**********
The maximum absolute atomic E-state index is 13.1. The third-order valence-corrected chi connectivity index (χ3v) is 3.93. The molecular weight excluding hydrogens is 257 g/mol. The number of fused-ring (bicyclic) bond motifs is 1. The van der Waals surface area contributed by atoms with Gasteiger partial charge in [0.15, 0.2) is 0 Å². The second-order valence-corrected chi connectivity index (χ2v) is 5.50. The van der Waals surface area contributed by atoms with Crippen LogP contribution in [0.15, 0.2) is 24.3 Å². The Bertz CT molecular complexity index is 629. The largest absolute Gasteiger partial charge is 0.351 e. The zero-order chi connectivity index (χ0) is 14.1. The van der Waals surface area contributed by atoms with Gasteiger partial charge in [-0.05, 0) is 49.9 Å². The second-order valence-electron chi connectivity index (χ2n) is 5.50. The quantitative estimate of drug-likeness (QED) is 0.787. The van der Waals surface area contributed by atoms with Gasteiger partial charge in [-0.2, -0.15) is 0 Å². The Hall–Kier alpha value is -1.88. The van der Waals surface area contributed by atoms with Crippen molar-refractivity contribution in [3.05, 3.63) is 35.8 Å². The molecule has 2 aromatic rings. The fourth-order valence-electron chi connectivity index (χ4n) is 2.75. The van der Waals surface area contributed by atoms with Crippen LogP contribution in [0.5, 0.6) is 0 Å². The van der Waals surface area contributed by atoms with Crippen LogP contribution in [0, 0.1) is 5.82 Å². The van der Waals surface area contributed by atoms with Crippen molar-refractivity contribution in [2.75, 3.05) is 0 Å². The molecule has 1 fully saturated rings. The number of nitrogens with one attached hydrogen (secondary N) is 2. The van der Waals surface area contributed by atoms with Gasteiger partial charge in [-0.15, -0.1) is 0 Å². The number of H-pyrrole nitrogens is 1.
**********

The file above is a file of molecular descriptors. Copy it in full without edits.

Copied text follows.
The maximum absolute atomic E-state index is 13.1. The third-order valence-corrected chi connectivity index (χ3v) is 3.93. The molecular weight excluding hydrogens is 257 g/mol. The number of fused-ring (bicyclic) bond motifs is 1. The van der Waals surface area contributed by atoms with Gasteiger partial charge in [0.15, 0.2) is 0 Å². The second-order valence-corrected chi connectivity index (χ2v) is 5.50. The van der Waals surface area contributed by atoms with Crippen LogP contribution in [0.15, 0.2) is 24.3 Å². The Bertz CT molecular complexity index is 629. The largest absolute Gasteiger partial charge is 0.351 e. The zero-order chi connectivity index (χ0) is 14.1. The van der Waals surface area contributed by atoms with Gasteiger partial charge in [-0.05, 0) is 49.9 Å². The second-order valence-electron chi connectivity index (χ2n) is 5.50. The quantitative estimate of drug-likeness (QED) is 0.787. The van der Waals surface area contributed by atoms with Gasteiger partial charge in [-0.2, -0.15) is 0 Å². The Hall–Kier alpha value is -1.88. The van der Waals surface area contributed by atoms with Crippen molar-refractivity contribution in [3.05, 3.63) is 35.8 Å². The molecule has 2 aromatic rings. The fourth-order valence-electron chi connectivity index (χ4n) is 2.75. The van der Waals surface area contributed by atoms with Crippen LogP contribution in [0.5, 0.6) is 0 Å². The van der Waals surface area contributed by atoms with Crippen LogP contribution in [0, 0.1) is 5.82 Å². The van der Waals surface area contributed by atoms with Crippen molar-refractivity contribution in [2.75, 3.05) is 0 Å². The molecule has 1 fully saturated rings. The number of nitrogens with one attached hydrogen (secondary N) is 2. The van der Waals surface area contributed by atoms with Gasteiger partial charge in [-0.15, -0.1) is 0 Å². The number of H-pyrrole nitrogens is 1.